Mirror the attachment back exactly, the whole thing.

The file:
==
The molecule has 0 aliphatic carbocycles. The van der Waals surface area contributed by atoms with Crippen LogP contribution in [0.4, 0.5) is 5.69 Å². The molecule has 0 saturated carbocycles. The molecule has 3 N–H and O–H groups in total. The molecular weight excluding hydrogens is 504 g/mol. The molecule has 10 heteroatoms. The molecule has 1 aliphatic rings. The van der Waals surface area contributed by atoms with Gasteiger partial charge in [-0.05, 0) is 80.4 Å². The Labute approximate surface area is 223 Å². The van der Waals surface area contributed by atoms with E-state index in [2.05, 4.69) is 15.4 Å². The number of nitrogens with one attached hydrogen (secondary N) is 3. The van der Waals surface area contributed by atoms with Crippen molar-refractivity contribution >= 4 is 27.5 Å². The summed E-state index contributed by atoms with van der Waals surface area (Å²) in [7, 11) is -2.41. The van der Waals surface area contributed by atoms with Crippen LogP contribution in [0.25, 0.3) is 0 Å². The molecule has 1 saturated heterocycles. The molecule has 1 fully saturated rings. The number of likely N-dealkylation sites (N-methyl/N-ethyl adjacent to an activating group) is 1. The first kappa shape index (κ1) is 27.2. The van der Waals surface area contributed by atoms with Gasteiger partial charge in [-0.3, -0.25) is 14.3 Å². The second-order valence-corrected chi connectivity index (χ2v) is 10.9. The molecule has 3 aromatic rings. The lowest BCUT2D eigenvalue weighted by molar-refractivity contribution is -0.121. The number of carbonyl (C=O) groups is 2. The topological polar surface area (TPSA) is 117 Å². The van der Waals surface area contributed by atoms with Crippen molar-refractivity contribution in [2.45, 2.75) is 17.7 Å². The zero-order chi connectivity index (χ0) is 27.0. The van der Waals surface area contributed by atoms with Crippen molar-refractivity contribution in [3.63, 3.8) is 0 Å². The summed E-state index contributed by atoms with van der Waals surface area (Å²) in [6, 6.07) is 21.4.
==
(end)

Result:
The molecule has 0 aliphatic carbocycles. The van der Waals surface area contributed by atoms with Crippen LogP contribution in [0.4, 0.5) is 5.69 Å². The molecule has 0 saturated carbocycles. The molecule has 3 N–H and O–H groups in total. The molecular weight excluding hydrogens is 504 g/mol. The molecule has 10 heteroatoms. The molecule has 1 aliphatic rings. The van der Waals surface area contributed by atoms with Gasteiger partial charge in [-0.05, 0) is 80.4 Å². The Labute approximate surface area is 223 Å². The van der Waals surface area contributed by atoms with E-state index in [2.05, 4.69) is 15.4 Å². The number of nitrogens with one attached hydrogen (secondary N) is 3. The van der Waals surface area contributed by atoms with Crippen molar-refractivity contribution >= 4 is 27.5 Å². The summed E-state index contributed by atoms with van der Waals surface area (Å²) in [7, 11) is -2.41. The van der Waals surface area contributed by atoms with Crippen LogP contribution in [0.25, 0.3) is 0 Å². The molecule has 1 saturated heterocycles. The molecule has 1 fully saturated rings. The number of likely N-dealkylation sites (N-methyl/N-ethyl adjacent to an activating group) is 1. The first kappa shape index (κ1) is 27.2. The van der Waals surface area contributed by atoms with Gasteiger partial charge in [-0.3, -0.25) is 14.3 Å². The second-order valence-corrected chi connectivity index (χ2v) is 10.9. The molecule has 3 aromatic rings. The lowest BCUT2D eigenvalue weighted by molar-refractivity contribution is -0.121. The number of carbonyl (C=O) groups is 2. The topological polar surface area (TPSA) is 117 Å². The van der Waals surface area contributed by atoms with Crippen molar-refractivity contribution in [2.45, 2.75) is 17.7 Å². The zero-order chi connectivity index (χ0) is 27.0. The van der Waals surface area contributed by atoms with Crippen molar-refractivity contribution in [3.63, 3.8) is 0 Å². The summed E-state index contributed by atoms with van der Waals surface area (Å²) in [6, 6.07) is 21.4.